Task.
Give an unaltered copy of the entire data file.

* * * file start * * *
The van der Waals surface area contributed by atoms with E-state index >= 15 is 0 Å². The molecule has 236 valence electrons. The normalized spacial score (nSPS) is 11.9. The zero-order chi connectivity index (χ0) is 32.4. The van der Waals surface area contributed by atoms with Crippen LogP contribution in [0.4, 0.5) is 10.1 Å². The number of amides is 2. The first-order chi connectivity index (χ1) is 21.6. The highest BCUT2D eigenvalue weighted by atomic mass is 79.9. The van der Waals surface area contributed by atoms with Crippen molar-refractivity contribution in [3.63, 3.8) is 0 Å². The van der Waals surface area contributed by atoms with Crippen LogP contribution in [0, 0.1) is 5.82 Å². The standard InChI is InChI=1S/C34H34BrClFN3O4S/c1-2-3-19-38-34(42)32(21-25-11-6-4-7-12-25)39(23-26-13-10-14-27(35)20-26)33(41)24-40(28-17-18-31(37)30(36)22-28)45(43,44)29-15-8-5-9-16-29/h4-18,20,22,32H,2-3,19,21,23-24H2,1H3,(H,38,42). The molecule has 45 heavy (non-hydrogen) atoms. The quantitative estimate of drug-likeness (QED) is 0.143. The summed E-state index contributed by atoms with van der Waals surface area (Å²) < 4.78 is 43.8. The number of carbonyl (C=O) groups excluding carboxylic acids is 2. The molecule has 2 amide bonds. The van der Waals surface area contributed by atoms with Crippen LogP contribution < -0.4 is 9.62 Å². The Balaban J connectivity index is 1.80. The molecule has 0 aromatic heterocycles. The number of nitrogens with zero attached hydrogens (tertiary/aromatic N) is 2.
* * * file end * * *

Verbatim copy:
The van der Waals surface area contributed by atoms with E-state index >= 15 is 0 Å². The molecule has 236 valence electrons. The normalized spacial score (nSPS) is 11.9. The zero-order chi connectivity index (χ0) is 32.4. The van der Waals surface area contributed by atoms with Crippen LogP contribution in [0.4, 0.5) is 10.1 Å². The number of amides is 2. The first-order chi connectivity index (χ1) is 21.6. The highest BCUT2D eigenvalue weighted by atomic mass is 79.9. The van der Waals surface area contributed by atoms with Crippen molar-refractivity contribution in [3.63, 3.8) is 0 Å². The van der Waals surface area contributed by atoms with Crippen LogP contribution in [0, 0.1) is 5.82 Å². The standard InChI is InChI=1S/C34H34BrClFN3O4S/c1-2-3-19-38-34(42)32(21-25-11-6-4-7-12-25)39(23-26-13-10-14-27(35)20-26)33(41)24-40(28-17-18-31(37)30(36)22-28)45(43,44)29-15-8-5-9-16-29/h4-18,20,22,32H,2-3,19,21,23-24H2,1H3,(H,38,42). The molecule has 45 heavy (non-hydrogen) atoms. The quantitative estimate of drug-likeness (QED) is 0.143. The summed E-state index contributed by atoms with van der Waals surface area (Å²) < 4.78 is 43.8. The number of carbonyl (C=O) groups excluding carboxylic acids is 2. The molecule has 2 amide bonds. The van der Waals surface area contributed by atoms with Crippen LogP contribution < -0.4 is 9.62 Å². The Balaban J connectivity index is 1.80. The molecule has 0 aromatic heterocycles. The number of nitrogens with zero attached hydrogens (tertiary/aromatic N) is 2.